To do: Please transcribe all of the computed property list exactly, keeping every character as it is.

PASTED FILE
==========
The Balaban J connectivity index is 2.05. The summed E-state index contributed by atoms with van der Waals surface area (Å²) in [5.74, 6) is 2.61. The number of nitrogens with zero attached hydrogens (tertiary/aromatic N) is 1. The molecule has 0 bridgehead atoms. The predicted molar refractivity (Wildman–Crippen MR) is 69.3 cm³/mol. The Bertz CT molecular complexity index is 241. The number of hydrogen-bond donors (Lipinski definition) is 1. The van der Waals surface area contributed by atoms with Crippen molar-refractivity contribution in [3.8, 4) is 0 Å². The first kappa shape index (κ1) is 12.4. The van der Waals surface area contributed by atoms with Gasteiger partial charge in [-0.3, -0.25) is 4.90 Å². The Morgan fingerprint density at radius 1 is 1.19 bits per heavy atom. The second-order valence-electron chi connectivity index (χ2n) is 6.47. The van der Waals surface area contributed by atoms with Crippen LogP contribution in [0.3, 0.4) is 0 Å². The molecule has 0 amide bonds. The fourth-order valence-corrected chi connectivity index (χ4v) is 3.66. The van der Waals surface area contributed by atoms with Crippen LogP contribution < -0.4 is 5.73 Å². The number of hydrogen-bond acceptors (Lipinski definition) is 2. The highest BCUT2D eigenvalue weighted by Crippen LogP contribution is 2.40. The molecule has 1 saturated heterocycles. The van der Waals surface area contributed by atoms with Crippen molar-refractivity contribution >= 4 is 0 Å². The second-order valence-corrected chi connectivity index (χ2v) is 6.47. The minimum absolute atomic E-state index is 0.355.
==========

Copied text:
The Balaban J connectivity index is 2.05. The summed E-state index contributed by atoms with van der Waals surface area (Å²) in [5.74, 6) is 2.61. The number of nitrogens with zero attached hydrogens (tertiary/aromatic N) is 1. The molecule has 0 bridgehead atoms. The predicted molar refractivity (Wildman–Crippen MR) is 69.3 cm³/mol. The Bertz CT molecular complexity index is 241. The number of hydrogen-bond donors (Lipinski definition) is 1. The van der Waals surface area contributed by atoms with Crippen molar-refractivity contribution in [3.8, 4) is 0 Å². The first kappa shape index (κ1) is 12.4. The van der Waals surface area contributed by atoms with Gasteiger partial charge in [-0.3, -0.25) is 4.90 Å². The Morgan fingerprint density at radius 1 is 1.19 bits per heavy atom. The second-order valence-electron chi connectivity index (χ2n) is 6.47. The van der Waals surface area contributed by atoms with Crippen LogP contribution in [0.3, 0.4) is 0 Å². The molecule has 0 amide bonds. The fourth-order valence-corrected chi connectivity index (χ4v) is 3.66. The van der Waals surface area contributed by atoms with Crippen LogP contribution < -0.4 is 5.73 Å². The number of hydrogen-bond acceptors (Lipinski definition) is 2. The highest BCUT2D eigenvalue weighted by Crippen LogP contribution is 2.40. The molecule has 1 saturated heterocycles. The van der Waals surface area contributed by atoms with Crippen molar-refractivity contribution >= 4 is 0 Å². The second-order valence-corrected chi connectivity index (χ2v) is 6.47. The minimum absolute atomic E-state index is 0.355.